- Nonlinear and Complex Systems ( 169 Views )For centuries, origami, the Japanese art of paper folding, has been a powerful technique for transforming two dimensional sheets into beautiful three dimensional sculptures. Recently, origami has made its foray into a new realm, that of physics and engineering, where it has been revolutionizing our concept of materials design. In this talk I will describe the new design principles we are uncovering for determining the shape, mechanics, and transformations of origami structures along with their usefulness in areas as diverse as solar sail design, architecture, and even fashion. Arguably however, the greatest strength of this new paradigm is the fact that origami is intrinsically scalable. Thus sculptures built at one size can be shrunk down smaller and smaller. This begs the question: what is the smallest fold one can make? Or in other words, how many folded angels can dance on the head of a pin? The rest of this talk will take a deep dive into how origami has been marching smaller and smaller in size. From folding by hand, to self-folding through shape memory alloys and even folding via polymer layers, I will argue that the ultimate limit for scaling down origami is set by folding a sheet of atomic dimensions. I will conclude by showing this vision: realized in the folds of a single sheet of graphene.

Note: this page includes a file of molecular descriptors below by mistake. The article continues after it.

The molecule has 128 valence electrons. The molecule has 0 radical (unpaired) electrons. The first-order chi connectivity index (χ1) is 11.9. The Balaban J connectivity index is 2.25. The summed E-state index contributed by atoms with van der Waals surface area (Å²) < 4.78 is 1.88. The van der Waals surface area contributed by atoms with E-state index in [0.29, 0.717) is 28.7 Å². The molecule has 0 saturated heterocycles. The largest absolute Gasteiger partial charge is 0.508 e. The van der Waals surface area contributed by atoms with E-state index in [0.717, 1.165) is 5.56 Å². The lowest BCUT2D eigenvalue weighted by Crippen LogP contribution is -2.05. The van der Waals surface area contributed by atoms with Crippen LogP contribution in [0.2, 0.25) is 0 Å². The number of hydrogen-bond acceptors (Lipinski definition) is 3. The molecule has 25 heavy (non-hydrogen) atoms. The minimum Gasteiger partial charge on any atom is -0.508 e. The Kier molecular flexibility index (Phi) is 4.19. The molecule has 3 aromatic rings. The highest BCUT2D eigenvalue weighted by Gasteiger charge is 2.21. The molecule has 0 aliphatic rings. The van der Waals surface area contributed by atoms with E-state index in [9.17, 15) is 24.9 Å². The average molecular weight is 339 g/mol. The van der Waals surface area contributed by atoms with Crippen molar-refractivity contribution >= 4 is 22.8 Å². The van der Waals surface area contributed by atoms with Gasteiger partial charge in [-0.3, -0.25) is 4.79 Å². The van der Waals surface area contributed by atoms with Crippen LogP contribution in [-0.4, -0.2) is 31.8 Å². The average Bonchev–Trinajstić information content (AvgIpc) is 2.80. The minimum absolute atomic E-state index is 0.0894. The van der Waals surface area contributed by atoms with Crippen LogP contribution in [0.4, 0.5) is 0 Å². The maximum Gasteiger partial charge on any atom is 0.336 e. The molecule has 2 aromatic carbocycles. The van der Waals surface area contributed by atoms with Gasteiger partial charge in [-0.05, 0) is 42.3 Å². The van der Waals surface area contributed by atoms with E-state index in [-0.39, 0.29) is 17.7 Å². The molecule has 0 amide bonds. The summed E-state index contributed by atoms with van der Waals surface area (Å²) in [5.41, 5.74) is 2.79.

## Holger Stark : Active motion: Understanding the nonequilibrium

- Nonlinear and Complex Systems ( 168 Views )Active motion of microorganisms or artificial microswimmers in a fluid at low Reynolds number is an appealing subject which has attracted much attention recently. Since these swimmers move constantly in nonequilibrium, they give rise to novel phenomena which, in particular, occur when external fields are applied or when they move collectively.